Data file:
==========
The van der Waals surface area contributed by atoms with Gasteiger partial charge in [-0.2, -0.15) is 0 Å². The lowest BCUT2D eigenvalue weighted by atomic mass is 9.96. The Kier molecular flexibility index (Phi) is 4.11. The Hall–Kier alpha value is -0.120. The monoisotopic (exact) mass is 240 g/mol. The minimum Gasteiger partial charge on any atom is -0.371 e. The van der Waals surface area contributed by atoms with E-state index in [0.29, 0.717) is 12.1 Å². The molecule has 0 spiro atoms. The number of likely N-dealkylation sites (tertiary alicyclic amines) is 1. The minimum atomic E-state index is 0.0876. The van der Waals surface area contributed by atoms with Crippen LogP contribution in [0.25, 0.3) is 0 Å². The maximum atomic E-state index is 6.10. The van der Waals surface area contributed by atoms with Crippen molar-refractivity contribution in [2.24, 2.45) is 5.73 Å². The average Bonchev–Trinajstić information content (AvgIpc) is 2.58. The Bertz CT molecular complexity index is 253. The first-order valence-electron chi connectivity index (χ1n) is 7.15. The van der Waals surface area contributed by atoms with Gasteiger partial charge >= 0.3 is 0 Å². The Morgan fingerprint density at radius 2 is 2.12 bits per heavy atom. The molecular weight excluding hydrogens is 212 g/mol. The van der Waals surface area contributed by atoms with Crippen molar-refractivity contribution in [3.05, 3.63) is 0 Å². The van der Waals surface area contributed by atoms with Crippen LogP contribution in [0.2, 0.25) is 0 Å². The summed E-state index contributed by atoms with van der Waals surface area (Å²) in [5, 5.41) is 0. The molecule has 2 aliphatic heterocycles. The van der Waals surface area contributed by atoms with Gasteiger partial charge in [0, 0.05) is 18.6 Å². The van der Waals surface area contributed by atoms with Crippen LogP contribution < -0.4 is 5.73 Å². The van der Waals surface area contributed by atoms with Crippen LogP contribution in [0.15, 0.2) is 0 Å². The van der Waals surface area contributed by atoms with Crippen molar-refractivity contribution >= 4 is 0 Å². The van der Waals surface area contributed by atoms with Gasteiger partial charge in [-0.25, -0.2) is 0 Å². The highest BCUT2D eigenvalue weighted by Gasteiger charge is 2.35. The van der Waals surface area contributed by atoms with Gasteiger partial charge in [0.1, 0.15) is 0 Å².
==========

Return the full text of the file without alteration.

The van der Waals surface area contributed by atoms with Gasteiger partial charge in [-0.2, -0.15) is 0 Å². The lowest BCUT2D eigenvalue weighted by atomic mass is 9.96. The Kier molecular flexibility index (Phi) is 4.11. The Hall–Kier alpha value is -0.120. The monoisotopic (exact) mass is 240 g/mol. The minimum Gasteiger partial charge on any atom is -0.371 e. The van der Waals surface area contributed by atoms with E-state index in [0.29, 0.717) is 12.1 Å². The molecule has 0 spiro atoms. The number of likely N-dealkylation sites (tertiary alicyclic amines) is 1. The minimum atomic E-state index is 0.0876. The van der Waals surface area contributed by atoms with Crippen LogP contribution in [0.25, 0.3) is 0 Å². The maximum atomic E-state index is 6.10. The van der Waals surface area contributed by atoms with Crippen molar-refractivity contribution in [2.24, 2.45) is 5.73 Å². The average Bonchev–Trinajstić information content (AvgIpc) is 2.58. The Bertz CT molecular complexity index is 253. The first-order valence-electron chi connectivity index (χ1n) is 7.15. The van der Waals surface area contributed by atoms with Gasteiger partial charge >= 0.3 is 0 Å². The Morgan fingerprint density at radius 2 is 2.12 bits per heavy atom. The molecular weight excluding hydrogens is 212 g/mol. The van der Waals surface area contributed by atoms with Crippen molar-refractivity contribution in [3.05, 3.63) is 0 Å². The van der Waals surface area contributed by atoms with Crippen LogP contribution in [0.2, 0.25) is 0 Å². The summed E-state index contributed by atoms with van der Waals surface area (Å²) in [5, 5.41) is 0. The molecule has 2 aliphatic heterocycles. The van der Waals surface area contributed by atoms with Gasteiger partial charge in [0, 0.05) is 18.6 Å². The van der Waals surface area contributed by atoms with Crippen LogP contribution < -0.4 is 5.73 Å². The van der Waals surface area contributed by atoms with Crippen LogP contribution in [0.15, 0.2) is 0 Å². The van der Waals surface area contributed by atoms with Crippen molar-refractivity contribution >= 4 is 0 Å². The van der Waals surface area contributed by atoms with Gasteiger partial charge in [-0.25, -0.2) is 0 Å². The highest BCUT2D eigenvalue weighted by Gasteiger charge is 2.35. The van der Waals surface area contributed by atoms with Gasteiger partial charge in [0.1, 0.15) is 0 Å².